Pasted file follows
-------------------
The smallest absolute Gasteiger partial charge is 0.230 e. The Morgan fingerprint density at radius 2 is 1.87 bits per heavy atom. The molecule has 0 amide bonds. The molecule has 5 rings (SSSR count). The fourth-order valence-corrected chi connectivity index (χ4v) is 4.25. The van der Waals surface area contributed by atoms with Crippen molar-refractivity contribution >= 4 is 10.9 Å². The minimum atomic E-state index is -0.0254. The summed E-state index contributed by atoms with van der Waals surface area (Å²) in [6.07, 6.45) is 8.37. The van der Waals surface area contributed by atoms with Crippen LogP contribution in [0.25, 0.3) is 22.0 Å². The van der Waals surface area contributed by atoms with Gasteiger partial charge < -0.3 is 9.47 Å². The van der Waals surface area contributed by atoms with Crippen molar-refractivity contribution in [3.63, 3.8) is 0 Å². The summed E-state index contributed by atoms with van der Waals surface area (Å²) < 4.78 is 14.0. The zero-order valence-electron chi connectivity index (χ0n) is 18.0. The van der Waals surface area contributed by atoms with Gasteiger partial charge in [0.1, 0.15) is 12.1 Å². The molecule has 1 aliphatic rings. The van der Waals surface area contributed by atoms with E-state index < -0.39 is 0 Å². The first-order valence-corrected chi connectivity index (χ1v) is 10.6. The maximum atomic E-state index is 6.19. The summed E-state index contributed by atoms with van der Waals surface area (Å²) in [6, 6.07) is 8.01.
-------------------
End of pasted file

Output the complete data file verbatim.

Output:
The smallest absolute Gasteiger partial charge is 0.230 e. The Morgan fingerprint density at radius 2 is 1.87 bits per heavy atom. The molecule has 0 amide bonds. The molecule has 5 rings (SSSR count). The fourth-order valence-corrected chi connectivity index (χ4v) is 4.25. The van der Waals surface area contributed by atoms with Crippen molar-refractivity contribution >= 4 is 10.9 Å². The minimum atomic E-state index is -0.0254. The summed E-state index contributed by atoms with van der Waals surface area (Å²) in [6.07, 6.45) is 8.37. The van der Waals surface area contributed by atoms with Crippen LogP contribution in [0.25, 0.3) is 22.0 Å². The van der Waals surface area contributed by atoms with Gasteiger partial charge < -0.3 is 9.47 Å². The van der Waals surface area contributed by atoms with Crippen molar-refractivity contribution in [3.63, 3.8) is 0 Å². The summed E-state index contributed by atoms with van der Waals surface area (Å²) < 4.78 is 14.0. The zero-order valence-electron chi connectivity index (χ0n) is 18.0. The van der Waals surface area contributed by atoms with Gasteiger partial charge in [0.1, 0.15) is 12.1 Å². The molecule has 1 aliphatic rings. The van der Waals surface area contributed by atoms with E-state index < -0.39 is 0 Å². The first-order valence-corrected chi connectivity index (χ1v) is 10.6. The maximum atomic E-state index is 6.19. The summed E-state index contributed by atoms with van der Waals surface area (Å²) in [6, 6.07) is 8.01.